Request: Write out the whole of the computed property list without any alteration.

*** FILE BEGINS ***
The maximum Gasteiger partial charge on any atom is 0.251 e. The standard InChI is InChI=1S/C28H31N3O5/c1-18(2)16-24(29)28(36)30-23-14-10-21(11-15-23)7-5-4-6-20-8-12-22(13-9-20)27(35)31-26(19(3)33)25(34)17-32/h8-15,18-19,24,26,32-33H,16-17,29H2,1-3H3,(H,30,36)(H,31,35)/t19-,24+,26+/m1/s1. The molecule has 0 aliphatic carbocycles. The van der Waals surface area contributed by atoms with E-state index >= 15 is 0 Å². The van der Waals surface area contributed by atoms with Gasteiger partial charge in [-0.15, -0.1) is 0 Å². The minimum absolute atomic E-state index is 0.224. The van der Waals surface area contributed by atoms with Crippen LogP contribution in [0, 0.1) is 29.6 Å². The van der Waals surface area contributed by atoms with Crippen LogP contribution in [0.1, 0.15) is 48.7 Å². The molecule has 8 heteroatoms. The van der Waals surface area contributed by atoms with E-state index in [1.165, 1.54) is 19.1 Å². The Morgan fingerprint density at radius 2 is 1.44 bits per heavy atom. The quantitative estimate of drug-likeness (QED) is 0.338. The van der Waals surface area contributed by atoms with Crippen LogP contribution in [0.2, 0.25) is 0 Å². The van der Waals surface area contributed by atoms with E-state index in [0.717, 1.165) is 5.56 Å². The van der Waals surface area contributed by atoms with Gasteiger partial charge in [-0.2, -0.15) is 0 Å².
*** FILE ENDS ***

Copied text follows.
The maximum Gasteiger partial charge on any atom is 0.251 e. The standard InChI is InChI=1S/C28H31N3O5/c1-18(2)16-24(29)28(36)30-23-14-10-21(11-15-23)7-5-4-6-20-8-12-22(13-9-20)27(35)31-26(19(3)33)25(34)17-32/h8-15,18-19,24,26,32-33H,16-17,29H2,1-3H3,(H,30,36)(H,31,35)/t19-,24+,26+/m1/s1. The molecule has 0 aliphatic carbocycles. The van der Waals surface area contributed by atoms with E-state index >= 15 is 0 Å². The van der Waals surface area contributed by atoms with Gasteiger partial charge in [-0.15, -0.1) is 0 Å². The minimum absolute atomic E-state index is 0.224. The van der Waals surface area contributed by atoms with Crippen LogP contribution in [0, 0.1) is 29.6 Å². The van der Waals surface area contributed by atoms with Crippen LogP contribution in [0.1, 0.15) is 48.7 Å². The molecule has 8 heteroatoms. The van der Waals surface area contributed by atoms with E-state index in [1.165, 1.54) is 19.1 Å². The Morgan fingerprint density at radius 2 is 1.44 bits per heavy atom. The quantitative estimate of drug-likeness (QED) is 0.338. The van der Waals surface area contributed by atoms with Crippen LogP contribution in [0.2, 0.25) is 0 Å². The van der Waals surface area contributed by atoms with E-state index in [0.717, 1.165) is 5.56 Å². The van der Waals surface area contributed by atoms with Gasteiger partial charge in [-0.2, -0.15) is 0 Å².